Throttling net neutrality?

Streaming video recently overtook peer-to-peer networks to become the largest single category of internet traffic, according to Cisco’s Visual Networking Index.1 This is a key reason why global internet traffic has increased eightfold over the past five years.2 With expected further dramatic increases in data traffic (Cisco estimates that internet traffic will increase fourfold over the next five years3) due to the growth of internet protocol television and 4G mobile services and the emergence of traffic management technologies such as ‘deep packet inspection’, which has increased the ability of network operators to prioritise certain types of traffic, the debate concerning net neutrality is becoming even more prominent.

Net neutrality is a term used to refer to the treatment by internet service providers (ISPs) of different forms of data being transmitted via the ‘pipes’ that make up their networks. The net neutrality debate is often polarised between:

  • those who believe that internet applications, content, content providers and users should be treated equally by ISPs with no discrimination against any application or content through prioritisation of traffic or by blocking particular traffic – in the words of Barack Obama – ‘we can’t have a situation in which the corporate duopoly [of cable and telephone companies] dictates the future of the internet and that’s why I’m supporting what is called net neutrality’;4 and
  • those who believe that network operators must reasonably be able to control access and use of the pipes over which data is transmitted potentially using different pricing structures for different types of users/data.

The announcement of the forthcoming BT Content Connect service earlier this year, which will be a content distribution network enabling video traffic to be stored closer to the user, thereby reducing congestion on the network and allowing for faster download speeds, shows that network providers are already implementing tiered service provision offerings. BT intends to offer the Content Connect service in basic, standard, premium and custom-tiered packages.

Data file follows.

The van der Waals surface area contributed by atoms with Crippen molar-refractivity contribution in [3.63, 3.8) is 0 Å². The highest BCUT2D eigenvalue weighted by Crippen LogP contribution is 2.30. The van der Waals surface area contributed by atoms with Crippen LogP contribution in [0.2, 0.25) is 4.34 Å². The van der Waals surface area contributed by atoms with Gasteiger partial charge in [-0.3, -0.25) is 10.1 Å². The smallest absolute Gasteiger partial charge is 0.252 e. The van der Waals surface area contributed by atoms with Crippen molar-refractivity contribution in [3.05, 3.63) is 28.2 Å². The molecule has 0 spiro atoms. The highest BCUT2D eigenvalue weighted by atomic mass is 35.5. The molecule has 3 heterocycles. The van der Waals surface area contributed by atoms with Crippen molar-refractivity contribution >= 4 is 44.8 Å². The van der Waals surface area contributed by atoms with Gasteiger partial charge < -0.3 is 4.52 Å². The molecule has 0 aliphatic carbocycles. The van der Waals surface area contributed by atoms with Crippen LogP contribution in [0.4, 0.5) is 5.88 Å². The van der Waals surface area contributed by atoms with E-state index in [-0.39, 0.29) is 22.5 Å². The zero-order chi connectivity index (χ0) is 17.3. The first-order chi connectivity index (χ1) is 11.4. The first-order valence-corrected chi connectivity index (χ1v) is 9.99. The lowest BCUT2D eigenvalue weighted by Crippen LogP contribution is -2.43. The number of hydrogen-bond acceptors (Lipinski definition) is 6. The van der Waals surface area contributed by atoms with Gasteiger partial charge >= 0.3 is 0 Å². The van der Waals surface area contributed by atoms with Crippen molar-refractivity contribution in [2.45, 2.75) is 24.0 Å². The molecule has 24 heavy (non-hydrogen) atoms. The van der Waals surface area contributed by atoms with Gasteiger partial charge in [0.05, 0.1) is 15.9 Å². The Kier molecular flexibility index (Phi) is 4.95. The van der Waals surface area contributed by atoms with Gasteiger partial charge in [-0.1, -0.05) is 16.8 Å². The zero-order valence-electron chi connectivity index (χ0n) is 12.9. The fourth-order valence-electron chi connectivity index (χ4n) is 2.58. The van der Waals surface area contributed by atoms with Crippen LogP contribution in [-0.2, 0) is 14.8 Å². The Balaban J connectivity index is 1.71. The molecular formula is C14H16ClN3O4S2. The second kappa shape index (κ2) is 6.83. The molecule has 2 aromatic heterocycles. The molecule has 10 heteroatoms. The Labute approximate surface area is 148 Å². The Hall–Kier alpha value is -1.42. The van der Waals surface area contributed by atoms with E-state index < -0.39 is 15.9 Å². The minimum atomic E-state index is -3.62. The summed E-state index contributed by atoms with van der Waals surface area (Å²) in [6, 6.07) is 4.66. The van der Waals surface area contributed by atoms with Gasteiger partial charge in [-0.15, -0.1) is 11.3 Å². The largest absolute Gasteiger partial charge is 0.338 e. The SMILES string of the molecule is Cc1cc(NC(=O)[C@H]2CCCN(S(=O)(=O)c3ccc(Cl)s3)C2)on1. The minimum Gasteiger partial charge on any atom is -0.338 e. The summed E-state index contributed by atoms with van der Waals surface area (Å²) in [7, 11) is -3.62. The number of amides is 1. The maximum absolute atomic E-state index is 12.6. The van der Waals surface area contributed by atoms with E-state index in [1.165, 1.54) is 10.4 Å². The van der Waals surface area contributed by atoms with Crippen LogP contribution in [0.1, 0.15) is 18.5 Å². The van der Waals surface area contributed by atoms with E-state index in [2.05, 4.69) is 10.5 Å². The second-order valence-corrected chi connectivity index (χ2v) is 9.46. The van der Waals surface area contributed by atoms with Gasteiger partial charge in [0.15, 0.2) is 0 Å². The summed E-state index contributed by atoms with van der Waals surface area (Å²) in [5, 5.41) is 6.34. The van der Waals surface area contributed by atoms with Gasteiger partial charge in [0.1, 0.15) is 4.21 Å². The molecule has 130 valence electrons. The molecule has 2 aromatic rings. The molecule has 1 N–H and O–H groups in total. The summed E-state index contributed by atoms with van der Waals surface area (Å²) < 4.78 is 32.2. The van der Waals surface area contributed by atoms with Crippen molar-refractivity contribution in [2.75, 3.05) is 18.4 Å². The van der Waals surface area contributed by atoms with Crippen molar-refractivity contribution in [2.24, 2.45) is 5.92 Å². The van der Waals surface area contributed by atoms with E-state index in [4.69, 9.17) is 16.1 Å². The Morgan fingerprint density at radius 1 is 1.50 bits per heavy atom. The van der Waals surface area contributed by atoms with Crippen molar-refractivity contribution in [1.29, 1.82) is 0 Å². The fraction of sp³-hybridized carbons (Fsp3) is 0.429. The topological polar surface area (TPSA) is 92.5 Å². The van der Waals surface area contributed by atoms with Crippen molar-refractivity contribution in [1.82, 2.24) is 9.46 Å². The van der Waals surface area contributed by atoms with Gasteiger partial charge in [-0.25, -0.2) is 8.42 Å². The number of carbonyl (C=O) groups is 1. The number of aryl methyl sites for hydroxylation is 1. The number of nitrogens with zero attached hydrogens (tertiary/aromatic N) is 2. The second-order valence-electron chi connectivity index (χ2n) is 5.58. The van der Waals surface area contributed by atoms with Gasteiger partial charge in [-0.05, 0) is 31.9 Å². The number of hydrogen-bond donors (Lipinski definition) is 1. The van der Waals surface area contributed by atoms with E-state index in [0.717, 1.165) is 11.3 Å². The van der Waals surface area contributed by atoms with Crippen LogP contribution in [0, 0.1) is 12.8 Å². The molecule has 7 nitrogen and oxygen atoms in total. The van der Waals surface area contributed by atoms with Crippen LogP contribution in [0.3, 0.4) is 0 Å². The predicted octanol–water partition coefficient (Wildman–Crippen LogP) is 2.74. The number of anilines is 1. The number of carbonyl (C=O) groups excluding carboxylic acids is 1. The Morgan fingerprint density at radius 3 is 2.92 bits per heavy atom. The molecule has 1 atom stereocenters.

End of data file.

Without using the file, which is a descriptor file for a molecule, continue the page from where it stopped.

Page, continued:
On 24 June 2010, Ofcom issued a consultation on net neutrality and traffic management, which closed for responses on 9 September 2010.5 Ofcom’s preliminary view, as set out in the consultation, was that:

  • there is currently insufficient evidence to justify regulation to prohibit certain forms of traffic management;
  • more needs to be done regarding consumer transparency around traffic management; and
  • charging both consumers and content providers for guaranteed quality of service might potentially benefit consumers.

The responses to the consultation divided opinion between ISPs, who wanted a tiered internet on a commercial basis, and broadcasters, encouraging Ofcom to take a more hardline approach to ISPs throttling internet traffic and rejecting any division of internet traffic on a commercial basis. Ofcom has been keen to monitor developments and keep the position under review based on its view that, if a situation arose where it needed to take action, it could do so under existing rules. Ofcom has emphasised the importance of competition between ISPs to ensure that issues around net neutrality do not arise. This is because if an ISP blocks a certain kind of traffic on its network it is believed by Ofcom that a UK consumer can switch ISP relatively easily given the number, and overlap of coverage, of ISPs in the UK. However, arguably the bundling of broadband with telephone, mobile or TV increases the consumer’s difficulty in switching ISPs and reduces the scope of competition in the broadband sector.

In March 2011 the Broadband Stakeholder’s Group6 published a voluntary industry code of practice on traffic-management transparency for broadband services7 and BSkyB, BT, O2, TalkTalk, Three, Virgin Media and Vodafone have signed up to the code.

The code commits signatories to:

  • provide further information to consumers about what traffic management takes place, for what purpose and with what impact;
  • comply with a set of good practice principles on providing information to consumers that is ‘understandable, appropriate, accessible, current, comparable and verifiable’;
  • publish a common key facts indicator (KFI) table, summarising the traffic management practices for each broadband product, to be available on ISPs’ websites by the end of June 2011; and
  • allow comparison websites to compile traffic management practices across a range of broadband products.

The publication of the traffic management transparency code by the ISPs suggests that they wish to stave off any further legislation in this area through self-regulation using such a code or at least become compliant with such legislation in advance. The code will be piloted in 2011 and its implementation will be reviewed in early 2012.

Ofcom’s more relaxed approach to regulating the internet in the UK is in contrast to the actions of the EU legislative bodies who are keen to impose some uniform minimum requirements for the regulation of the internet across member states.